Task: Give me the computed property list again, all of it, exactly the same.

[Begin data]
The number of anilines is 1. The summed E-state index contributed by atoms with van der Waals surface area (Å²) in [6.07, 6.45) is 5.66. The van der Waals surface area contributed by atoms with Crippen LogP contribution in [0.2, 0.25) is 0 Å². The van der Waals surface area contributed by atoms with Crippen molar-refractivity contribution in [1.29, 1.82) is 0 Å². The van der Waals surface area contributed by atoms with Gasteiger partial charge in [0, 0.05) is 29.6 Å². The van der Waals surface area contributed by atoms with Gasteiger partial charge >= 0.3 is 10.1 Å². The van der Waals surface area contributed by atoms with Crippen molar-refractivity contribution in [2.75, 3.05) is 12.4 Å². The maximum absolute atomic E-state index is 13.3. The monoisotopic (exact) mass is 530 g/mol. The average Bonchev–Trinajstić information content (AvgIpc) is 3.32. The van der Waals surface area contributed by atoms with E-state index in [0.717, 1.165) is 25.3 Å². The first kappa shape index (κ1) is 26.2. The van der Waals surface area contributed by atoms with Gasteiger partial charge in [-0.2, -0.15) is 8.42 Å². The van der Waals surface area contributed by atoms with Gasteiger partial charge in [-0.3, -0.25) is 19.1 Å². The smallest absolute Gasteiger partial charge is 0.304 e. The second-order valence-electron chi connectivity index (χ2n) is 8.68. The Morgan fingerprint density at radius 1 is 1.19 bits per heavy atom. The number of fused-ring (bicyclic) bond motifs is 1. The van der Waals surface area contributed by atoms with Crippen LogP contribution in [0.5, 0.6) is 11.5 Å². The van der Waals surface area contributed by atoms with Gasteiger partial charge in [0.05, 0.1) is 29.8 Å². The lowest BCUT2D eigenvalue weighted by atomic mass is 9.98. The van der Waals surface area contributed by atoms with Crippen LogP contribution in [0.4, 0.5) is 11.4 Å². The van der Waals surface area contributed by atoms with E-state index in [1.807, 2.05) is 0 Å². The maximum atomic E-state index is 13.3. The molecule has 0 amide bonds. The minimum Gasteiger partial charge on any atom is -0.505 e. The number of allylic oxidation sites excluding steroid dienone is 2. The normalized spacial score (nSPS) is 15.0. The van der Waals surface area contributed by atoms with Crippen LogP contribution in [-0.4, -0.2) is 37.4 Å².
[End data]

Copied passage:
The number of anilines is 1. The summed E-state index contributed by atoms with van der Waals surface area (Å²) in [6.07, 6.45) is 5.66. The van der Waals surface area contributed by atoms with Crippen LogP contribution in [0.2, 0.25) is 0 Å². The van der Waals surface area contributed by atoms with Crippen molar-refractivity contribution in [1.29, 1.82) is 0 Å². The van der Waals surface area contributed by atoms with Gasteiger partial charge in [0, 0.05) is 29.6 Å². The van der Waals surface area contributed by atoms with Gasteiger partial charge >= 0.3 is 10.1 Å². The van der Waals surface area contributed by atoms with Crippen molar-refractivity contribution in [2.75, 3.05) is 12.4 Å². The maximum absolute atomic E-state index is 13.3. The monoisotopic (exact) mass is 530 g/mol. The average Bonchev–Trinajstić information content (AvgIpc) is 3.32. The van der Waals surface area contributed by atoms with E-state index in [0.717, 1.165) is 25.3 Å². The first kappa shape index (κ1) is 26.2. The van der Waals surface area contributed by atoms with Gasteiger partial charge in [-0.2, -0.15) is 8.42 Å². The van der Waals surface area contributed by atoms with Gasteiger partial charge in [-0.3, -0.25) is 19.1 Å². The smallest absolute Gasteiger partial charge is 0.304 e. The second-order valence-electron chi connectivity index (χ2n) is 8.68. The Morgan fingerprint density at radius 1 is 1.19 bits per heavy atom. The number of fused-ring (bicyclic) bond motifs is 1. The van der Waals surface area contributed by atoms with Crippen LogP contribution in [0.5, 0.6) is 11.5 Å². The van der Waals surface area contributed by atoms with Gasteiger partial charge in [0.05, 0.1) is 29.8 Å². The lowest BCUT2D eigenvalue weighted by atomic mass is 9.98. The van der Waals surface area contributed by atoms with Crippen LogP contribution in [0.4, 0.5) is 11.4 Å². The van der Waals surface area contributed by atoms with E-state index in [1.807, 2.05) is 0 Å². The maximum atomic E-state index is 13.3. The molecule has 0 amide bonds. The minimum Gasteiger partial charge on any atom is -0.505 e. The number of allylic oxidation sites excluding steroid dienone is 2. The normalized spacial score (nSPS) is 15.0. The van der Waals surface area contributed by atoms with Crippen LogP contribution in [-0.4, -0.2) is 37.4 Å².